Oxygen-containing Organic Compounds

One of the most important things to know for success in organic chemistry is to know how all the different series of compounds are related, and how a member of one homologous series can be converted to the corresponding member of any of the other series. The relationships are set out on the chart below.

There are two “trios” of compounds, and a sub-relationship between them:

  1. The alkanes, alkenes, and alkynes
  2. The alcohols, aldehydes, and carboxylic acids
  3. The relationship between the alkenes and alcohols (hydration/dehydration) forms the “bridge” between these two series.


Alcohols are central to the whole scheme:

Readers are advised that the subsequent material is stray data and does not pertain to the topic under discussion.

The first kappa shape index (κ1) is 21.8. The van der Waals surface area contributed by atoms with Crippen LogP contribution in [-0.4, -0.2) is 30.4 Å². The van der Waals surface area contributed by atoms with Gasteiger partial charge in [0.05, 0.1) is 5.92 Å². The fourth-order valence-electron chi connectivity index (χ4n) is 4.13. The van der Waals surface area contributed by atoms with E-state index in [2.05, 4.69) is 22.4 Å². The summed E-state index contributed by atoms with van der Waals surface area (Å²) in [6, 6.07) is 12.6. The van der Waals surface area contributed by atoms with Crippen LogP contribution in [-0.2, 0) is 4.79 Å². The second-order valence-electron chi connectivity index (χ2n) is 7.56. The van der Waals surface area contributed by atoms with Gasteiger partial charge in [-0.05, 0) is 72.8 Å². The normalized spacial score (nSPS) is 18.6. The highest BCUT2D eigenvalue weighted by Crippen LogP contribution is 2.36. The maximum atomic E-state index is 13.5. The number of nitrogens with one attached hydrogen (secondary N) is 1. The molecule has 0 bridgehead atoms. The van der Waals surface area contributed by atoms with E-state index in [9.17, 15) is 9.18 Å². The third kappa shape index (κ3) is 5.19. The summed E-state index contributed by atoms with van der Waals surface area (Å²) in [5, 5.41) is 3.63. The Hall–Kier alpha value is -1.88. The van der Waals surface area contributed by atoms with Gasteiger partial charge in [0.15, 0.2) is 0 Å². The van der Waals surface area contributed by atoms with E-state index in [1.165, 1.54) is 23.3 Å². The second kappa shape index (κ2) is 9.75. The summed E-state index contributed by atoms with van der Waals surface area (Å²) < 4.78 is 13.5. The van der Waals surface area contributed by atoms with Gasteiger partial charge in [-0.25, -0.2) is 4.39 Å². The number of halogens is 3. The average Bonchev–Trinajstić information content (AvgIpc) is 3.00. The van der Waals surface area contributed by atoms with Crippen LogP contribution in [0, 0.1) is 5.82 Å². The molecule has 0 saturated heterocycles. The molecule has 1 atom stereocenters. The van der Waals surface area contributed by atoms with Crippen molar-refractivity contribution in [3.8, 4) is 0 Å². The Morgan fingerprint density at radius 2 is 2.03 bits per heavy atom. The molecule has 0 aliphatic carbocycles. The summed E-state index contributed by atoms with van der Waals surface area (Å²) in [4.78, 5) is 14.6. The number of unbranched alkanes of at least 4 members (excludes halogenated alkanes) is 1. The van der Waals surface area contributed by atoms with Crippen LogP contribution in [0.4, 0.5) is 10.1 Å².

1. Dehydration of alcohols yields alkenes, and, in reverse, hydration of alkenes yields alcohols.
  2. One of the most important reactions of (primary) alcohols is that on oxidation they form aldehydes – which, on further oxidation form carboxylic acids. Thus, alcohols, aldehydes and acids are three closely-related series of compounds. (Note: oxidation of secondary alcohols yield ketones.)

The oxidising agent normally used for this purpose is acidified sodium dichromate solution. This reacts as follows, effectively to provide oxygen atoms for oxidation:

Na2Cr2O7 + 4H2SO4 —» Na2SO4 + 4H2O + 3[O] + Cr2(S04)
Or, ironically: Cr2O72– + 8H+ —» 2Cr3+ + 4H2O + 3[O]

Dichromate ions, Cr2O2– (and therefore sodium dichromate) are orange, and chromium ions, Cr3+ (and therefore Cr2(SO4)3 are green. Therefore as the reaction proceeds, the colour changes form orange to green.

Types of Reaction and Tests to be known

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